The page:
Queen addresses UN General Assembly
The Queen is due to address the General Assembly of the United Nations for the first time in more than 50 years.
The speech to the 192-member states in New York will have the themes of leadership and the evolution of the UN and will also touch on the Commonwealth of Nations.
The monarch last spoke to the global body in October 1957 when she was 31 years old and had only been sovereign for five years.
The Queen, who will be joined by the Duke of Edinburgh, will speak in her capacity as head of the Commonwealth and as Monarch of 16 of the General Assembly's members.
Established in 1945 under the UN charter the Assembly is the UN's chief deliberative, policymaking and representative organisation.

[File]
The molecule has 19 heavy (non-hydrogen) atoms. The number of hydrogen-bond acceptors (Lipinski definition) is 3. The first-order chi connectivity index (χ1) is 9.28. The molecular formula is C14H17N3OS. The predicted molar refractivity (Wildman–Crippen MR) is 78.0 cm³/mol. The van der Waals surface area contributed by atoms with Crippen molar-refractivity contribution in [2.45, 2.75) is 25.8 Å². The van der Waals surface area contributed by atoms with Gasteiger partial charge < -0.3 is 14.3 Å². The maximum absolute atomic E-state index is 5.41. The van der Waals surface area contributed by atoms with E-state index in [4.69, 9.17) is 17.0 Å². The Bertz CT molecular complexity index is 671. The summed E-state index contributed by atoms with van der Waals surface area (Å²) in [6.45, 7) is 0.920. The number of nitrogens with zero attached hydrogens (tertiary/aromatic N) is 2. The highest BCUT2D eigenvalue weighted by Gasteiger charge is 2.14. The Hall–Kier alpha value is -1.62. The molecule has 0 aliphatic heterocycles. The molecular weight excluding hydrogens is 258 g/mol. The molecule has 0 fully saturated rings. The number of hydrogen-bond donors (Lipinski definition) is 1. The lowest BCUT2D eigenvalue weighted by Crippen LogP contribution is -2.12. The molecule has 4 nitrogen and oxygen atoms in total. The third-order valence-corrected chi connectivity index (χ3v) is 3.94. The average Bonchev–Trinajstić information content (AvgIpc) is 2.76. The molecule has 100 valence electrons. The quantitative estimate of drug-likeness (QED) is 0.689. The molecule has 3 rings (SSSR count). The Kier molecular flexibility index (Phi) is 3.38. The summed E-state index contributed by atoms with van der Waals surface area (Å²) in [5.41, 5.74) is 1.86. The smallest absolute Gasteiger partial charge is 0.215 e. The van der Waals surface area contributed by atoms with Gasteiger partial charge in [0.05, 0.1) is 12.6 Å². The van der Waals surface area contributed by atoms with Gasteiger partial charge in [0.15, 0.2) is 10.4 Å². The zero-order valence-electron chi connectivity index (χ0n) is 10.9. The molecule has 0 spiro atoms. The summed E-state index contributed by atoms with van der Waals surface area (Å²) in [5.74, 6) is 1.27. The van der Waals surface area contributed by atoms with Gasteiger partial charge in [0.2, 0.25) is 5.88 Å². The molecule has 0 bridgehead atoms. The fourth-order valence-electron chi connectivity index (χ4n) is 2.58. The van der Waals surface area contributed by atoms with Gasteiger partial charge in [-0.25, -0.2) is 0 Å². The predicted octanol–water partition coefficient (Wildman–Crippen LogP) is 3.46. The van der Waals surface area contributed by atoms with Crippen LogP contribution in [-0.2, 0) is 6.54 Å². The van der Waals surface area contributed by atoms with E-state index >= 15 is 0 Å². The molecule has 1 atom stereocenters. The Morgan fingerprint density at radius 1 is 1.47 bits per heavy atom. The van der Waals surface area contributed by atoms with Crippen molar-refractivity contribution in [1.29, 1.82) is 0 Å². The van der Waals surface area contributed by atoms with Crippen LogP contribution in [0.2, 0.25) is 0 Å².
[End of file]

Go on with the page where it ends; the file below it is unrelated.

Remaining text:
During the day-long trip to New York the royal couple will visit the World Trade Centre site where the Queen will lay a wreath and meet members of the police and fire departments.
The monarch will go on to the British Memorial Garden where she will spend time with British families who lost relatives and receive 67 flowers - one for every UK person who died.
The visit to New York comes at the end of a nine-day tour of Canada which saw a farewell banquet, hosted by the country's prime minister Stephen Harper, staged in honour of the Queen.
Before the meal began the monarch spoke of her speech to the Assembly and how Canada had a strong faith in the UN.
She said: "I shall address the General Assembly of the United Nations in New York as the sovereign of sixteen member states and head of the Commonwealth. Just as in 1957, when I last visited the UN, I shall be travelling from this Northern Realm as Queen of Canada, a country whose whole-hearted commitment to the United Nations throughout its history is without equal."